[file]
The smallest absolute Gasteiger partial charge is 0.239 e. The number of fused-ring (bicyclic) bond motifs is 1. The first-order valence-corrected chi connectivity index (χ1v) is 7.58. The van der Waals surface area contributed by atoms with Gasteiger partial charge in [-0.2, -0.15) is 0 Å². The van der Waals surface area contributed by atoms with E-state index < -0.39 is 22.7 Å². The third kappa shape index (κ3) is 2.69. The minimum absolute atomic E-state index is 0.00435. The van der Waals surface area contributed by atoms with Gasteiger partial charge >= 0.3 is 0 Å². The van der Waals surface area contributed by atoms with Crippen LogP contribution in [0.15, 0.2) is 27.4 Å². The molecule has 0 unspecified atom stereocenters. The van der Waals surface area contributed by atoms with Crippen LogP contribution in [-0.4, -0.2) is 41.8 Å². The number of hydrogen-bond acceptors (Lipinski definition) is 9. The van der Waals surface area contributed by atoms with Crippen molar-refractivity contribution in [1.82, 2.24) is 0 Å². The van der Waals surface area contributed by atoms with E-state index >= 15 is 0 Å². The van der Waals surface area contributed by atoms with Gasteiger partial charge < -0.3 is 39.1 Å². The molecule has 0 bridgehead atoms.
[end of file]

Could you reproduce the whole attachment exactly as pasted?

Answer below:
The smallest absolute Gasteiger partial charge is 0.239 e. The number of fused-ring (bicyclic) bond motifs is 1. The first-order valence-corrected chi connectivity index (χ1v) is 7.58. The van der Waals surface area contributed by atoms with Gasteiger partial charge in [-0.2, -0.15) is 0 Å². The van der Waals surface area contributed by atoms with E-state index < -0.39 is 22.7 Å². The third kappa shape index (κ3) is 2.69. The minimum absolute atomic E-state index is 0.00435. The van der Waals surface area contributed by atoms with Gasteiger partial charge >= 0.3 is 0 Å². The van der Waals surface area contributed by atoms with Crippen LogP contribution in [0.15, 0.2) is 27.4 Å². The molecule has 0 unspecified atom stereocenters. The van der Waals surface area contributed by atoms with Crippen LogP contribution in [-0.4, -0.2) is 41.8 Å². The number of hydrogen-bond acceptors (Lipinski definition) is 9. The van der Waals surface area contributed by atoms with Crippen molar-refractivity contribution in [1.82, 2.24) is 0 Å². The van der Waals surface area contributed by atoms with E-state index >= 15 is 0 Å². The van der Waals surface area contributed by atoms with Gasteiger partial charge < -0.3 is 39.1 Å². The molecule has 0 bridgehead atoms.